Duplicate Originals – faxes and stuff
 
Non-Opinion Rule
      Common Law rule that said juries shouldn’t hear non-expert opinion. There’s now a “Lay Witness Exception” in the Rules, but it’s redundant with other Rules and the overall FRE goal of liberalizing evidence.
      Cox – Intuition is not perception for purposes of 701.
 
      FRE 701 – Opinion Testimony by Lay Witnesses
      Opinion or inference testimony by non-experts is limited to those which:
a) are rationally based on the perception of the witness;
b) are helpful to a clear understanding of the witness’ testimony;
c) is not using specialized knowledge
 
Expert Witnesses
 
Admission of Expert Testimony
FRE 702 – Testimony by Expert
      Helpfulness standard – If “scientific, technical, or other specialized knowledge” will assist the trier of fact to understand evidence or determine an issue, an expert by “knowledge, skill, experience, training, or education” can testify if it’s:
1)      based on sufficient data;
2)      based on reliable principles and methods;
3)      applied those principles and methods to the facts of the case.
 
Frye standard — General Acceptance
 
Daubert standard — trial judge is the Gatekeeper
1)      Evidence must be helpful to the jury
2)      Evidence must amount to scientific knowledge; must be supported by appropriate scientific validation – six factors
a.       Is the proposition testable?
b.      Has it been tested?
c.       Has it been subjected to peer review and publication?
d.      Does it have a known error rate?
e.       Are there standards for using the methodology?
f.       Is the proposition generally accepted? (still impt, not conclusive)
 
Kuhmo – Daubert applies to all expert testimony, not just scientific
 
–          Pot expert; he’s smoked a lot of pot. (Johnson)
–          Mob expert; he’s tracked them (Locascio)
–          Fiber analysis expert; he’d run hundreds of thousands of them (Williams trial)
–          Wood expert; no foundation except that he said he was qualified (Lindbergh trial)
–          Subject matter must be appropriate for expert testimony; the law usually is not.
 
Ultimate Issue
      At Common Law, experts could not testify to the essential dispositive issue in the case because it would encroach on the jury function. This overlooks the power of cross-examination and the difficulty of determining when something has gone to the ultimate issue.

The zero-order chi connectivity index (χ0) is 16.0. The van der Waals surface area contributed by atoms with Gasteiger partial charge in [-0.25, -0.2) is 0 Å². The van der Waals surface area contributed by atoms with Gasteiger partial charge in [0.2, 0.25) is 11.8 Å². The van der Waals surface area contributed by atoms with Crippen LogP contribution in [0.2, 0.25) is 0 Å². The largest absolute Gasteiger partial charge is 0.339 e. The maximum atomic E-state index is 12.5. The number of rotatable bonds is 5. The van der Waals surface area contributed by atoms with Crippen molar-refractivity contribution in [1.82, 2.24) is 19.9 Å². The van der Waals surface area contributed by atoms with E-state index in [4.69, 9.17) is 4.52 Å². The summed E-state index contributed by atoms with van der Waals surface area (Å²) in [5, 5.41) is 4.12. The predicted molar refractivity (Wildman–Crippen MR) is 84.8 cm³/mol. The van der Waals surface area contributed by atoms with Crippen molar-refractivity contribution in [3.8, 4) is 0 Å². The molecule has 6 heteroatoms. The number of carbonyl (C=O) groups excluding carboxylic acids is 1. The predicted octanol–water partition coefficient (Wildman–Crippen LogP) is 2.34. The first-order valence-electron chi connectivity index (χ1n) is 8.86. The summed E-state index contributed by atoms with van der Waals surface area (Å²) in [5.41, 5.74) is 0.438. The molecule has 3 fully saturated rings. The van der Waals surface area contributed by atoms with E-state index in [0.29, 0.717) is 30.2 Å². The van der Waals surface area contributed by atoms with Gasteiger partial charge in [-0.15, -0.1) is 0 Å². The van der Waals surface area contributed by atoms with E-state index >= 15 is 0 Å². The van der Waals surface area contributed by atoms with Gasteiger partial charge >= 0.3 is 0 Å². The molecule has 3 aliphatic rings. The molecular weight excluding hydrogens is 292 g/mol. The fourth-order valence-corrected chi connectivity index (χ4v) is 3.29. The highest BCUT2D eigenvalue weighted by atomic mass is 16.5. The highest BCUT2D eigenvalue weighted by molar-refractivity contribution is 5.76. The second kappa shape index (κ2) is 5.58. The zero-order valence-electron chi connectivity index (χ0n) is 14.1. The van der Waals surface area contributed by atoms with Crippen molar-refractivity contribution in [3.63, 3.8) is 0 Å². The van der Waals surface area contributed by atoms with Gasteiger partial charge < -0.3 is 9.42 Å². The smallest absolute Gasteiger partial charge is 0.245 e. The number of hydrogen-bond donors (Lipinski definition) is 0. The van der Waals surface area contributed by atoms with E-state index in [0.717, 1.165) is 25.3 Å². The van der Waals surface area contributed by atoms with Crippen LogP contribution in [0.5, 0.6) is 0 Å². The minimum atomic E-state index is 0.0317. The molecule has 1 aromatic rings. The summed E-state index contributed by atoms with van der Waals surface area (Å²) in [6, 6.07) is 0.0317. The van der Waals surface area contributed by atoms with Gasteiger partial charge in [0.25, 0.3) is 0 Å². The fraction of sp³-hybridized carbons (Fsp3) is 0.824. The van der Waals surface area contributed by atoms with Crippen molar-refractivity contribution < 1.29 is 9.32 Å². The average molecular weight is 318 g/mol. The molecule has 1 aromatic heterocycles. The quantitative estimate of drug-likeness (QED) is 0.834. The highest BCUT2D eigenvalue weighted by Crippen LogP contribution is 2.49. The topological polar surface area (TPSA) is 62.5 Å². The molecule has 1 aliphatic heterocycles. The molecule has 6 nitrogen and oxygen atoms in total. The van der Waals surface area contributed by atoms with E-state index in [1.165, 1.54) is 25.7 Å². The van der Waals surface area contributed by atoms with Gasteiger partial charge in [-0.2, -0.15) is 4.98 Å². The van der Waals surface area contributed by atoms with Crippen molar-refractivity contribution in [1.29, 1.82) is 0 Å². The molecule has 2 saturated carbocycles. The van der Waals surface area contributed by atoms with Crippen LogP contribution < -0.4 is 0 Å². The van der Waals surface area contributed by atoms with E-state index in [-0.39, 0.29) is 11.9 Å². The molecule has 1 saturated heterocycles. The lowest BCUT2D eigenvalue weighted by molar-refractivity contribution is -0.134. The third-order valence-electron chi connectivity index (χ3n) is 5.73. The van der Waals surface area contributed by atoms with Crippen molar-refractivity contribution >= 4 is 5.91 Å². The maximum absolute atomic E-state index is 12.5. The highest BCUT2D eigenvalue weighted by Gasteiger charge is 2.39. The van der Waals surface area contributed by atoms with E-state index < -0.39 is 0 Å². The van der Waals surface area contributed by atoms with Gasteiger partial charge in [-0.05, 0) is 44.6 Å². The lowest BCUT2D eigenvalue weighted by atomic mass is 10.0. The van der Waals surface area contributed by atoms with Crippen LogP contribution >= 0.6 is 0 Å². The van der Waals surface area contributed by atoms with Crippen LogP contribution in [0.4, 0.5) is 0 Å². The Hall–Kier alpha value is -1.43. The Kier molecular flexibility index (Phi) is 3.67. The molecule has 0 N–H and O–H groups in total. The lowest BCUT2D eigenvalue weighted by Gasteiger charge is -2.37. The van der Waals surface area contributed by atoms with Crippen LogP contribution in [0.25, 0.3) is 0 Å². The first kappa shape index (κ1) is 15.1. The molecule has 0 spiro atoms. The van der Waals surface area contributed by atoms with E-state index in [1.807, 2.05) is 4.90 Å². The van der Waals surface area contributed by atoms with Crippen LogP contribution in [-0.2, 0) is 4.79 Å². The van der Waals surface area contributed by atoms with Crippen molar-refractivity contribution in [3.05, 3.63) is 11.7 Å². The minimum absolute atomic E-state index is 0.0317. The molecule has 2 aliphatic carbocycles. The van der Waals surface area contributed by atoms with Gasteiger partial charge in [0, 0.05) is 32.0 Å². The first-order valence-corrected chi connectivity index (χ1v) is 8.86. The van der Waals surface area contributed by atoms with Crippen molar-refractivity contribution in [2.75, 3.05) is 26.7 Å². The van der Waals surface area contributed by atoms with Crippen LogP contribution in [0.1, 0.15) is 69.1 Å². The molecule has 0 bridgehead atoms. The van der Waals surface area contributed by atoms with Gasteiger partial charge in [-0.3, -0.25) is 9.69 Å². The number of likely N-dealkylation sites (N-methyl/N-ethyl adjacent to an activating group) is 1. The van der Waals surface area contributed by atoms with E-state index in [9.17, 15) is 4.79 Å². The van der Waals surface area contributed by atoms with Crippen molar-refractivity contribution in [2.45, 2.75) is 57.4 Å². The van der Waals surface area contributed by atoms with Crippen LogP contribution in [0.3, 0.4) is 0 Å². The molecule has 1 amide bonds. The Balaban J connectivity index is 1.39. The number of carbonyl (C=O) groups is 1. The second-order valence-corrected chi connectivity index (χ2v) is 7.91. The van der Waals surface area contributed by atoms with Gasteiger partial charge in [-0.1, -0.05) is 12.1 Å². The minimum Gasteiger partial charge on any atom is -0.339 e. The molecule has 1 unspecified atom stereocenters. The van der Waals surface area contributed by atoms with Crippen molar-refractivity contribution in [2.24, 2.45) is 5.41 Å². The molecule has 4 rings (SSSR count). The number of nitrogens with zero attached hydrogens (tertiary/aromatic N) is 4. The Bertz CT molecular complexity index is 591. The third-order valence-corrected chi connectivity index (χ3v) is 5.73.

FRE 704 – Opinion on Ultimate Issue
The Rule permits expert testimony about ultimate issue of facts, but not ultimate issues of law. It’s the trial judge’s responsibility to define legal terms for the jury, and the jury is solely responsible for applying them to the facts of the case.
Testimony that goes to an issue of fact is admissible; the legal conclusion that flows from such a factual determination is barred by 704.
 
–          Experts shouldn’t couch their testimony/opinions in applicable legal terms like “conscious indifference” (Berry)
 
Addition of 704(b)
      The Rule was amended after Hinckley was found NGRI following the Reagan assassination attempt. Experts can’t testify as to the mental states of a party. This was clearly directed toward insanity defenses, but “mental states” are much broader.
 
Hypothetical Questions
Their use used to be required because experts don’t usually have first-hand knowledge of any of the relevant events. They’re not required, but some lawyers still use them b/c it allows to you summarize arguments and can be persuasive.
 
FRE 705
      Experts may testify in terms of opinion or inference and give reasons without testifying to the underlying facts and data. This info can be brought out on cross-examination.
 
Bases of Expert Opinions
      Experts can give an opinion based on facts outside the record. This is generally OK and the jury is not usually shown this information unless a court lets it in as to reliability and provides a limiting instruction.
 
FRE 703 – Bases of Opinion Testimony by Experts
      Facts or data upon which experts base opinions are those “perceived or made known” and “reasonably relied upon by experts in the particular field in forming opinions or inferences.”
      The facts and data that are otherwise inadmissible shouldn’t be disclosed to the jury unless the court determines that their probative value substantially outweighs their prejudicial value.
 
C. Impeachment, Cross-Examination, and Related Problems
 
            The right of opposing counsel to cross-examine a witness is absolute.
The key to cross-examination is to never ask a question unless you know the answer (or unless you can prove the answer.)
 
Impeachment
            You always want to look for some inconsistencies, re-commit the witness to their testimonial statement, then pull out the impeaching document. Then, you need to resist the urge to ask them to explain it. You want to be brief; three questions is OK. Wrap it up with a good, safe ultimate impeachment question.
 
The Voucher Rule
            The Common Law approach was that, when you call a party to testify, you were vouching for the veracity of his testimony, so you couldn’t cross or impeach your own witness. The Voucher principle didn’t prevent you from contradicting your own witness.
 
FRE 607 – Who May Impeach
      Anybody can attack the credibility of any witness.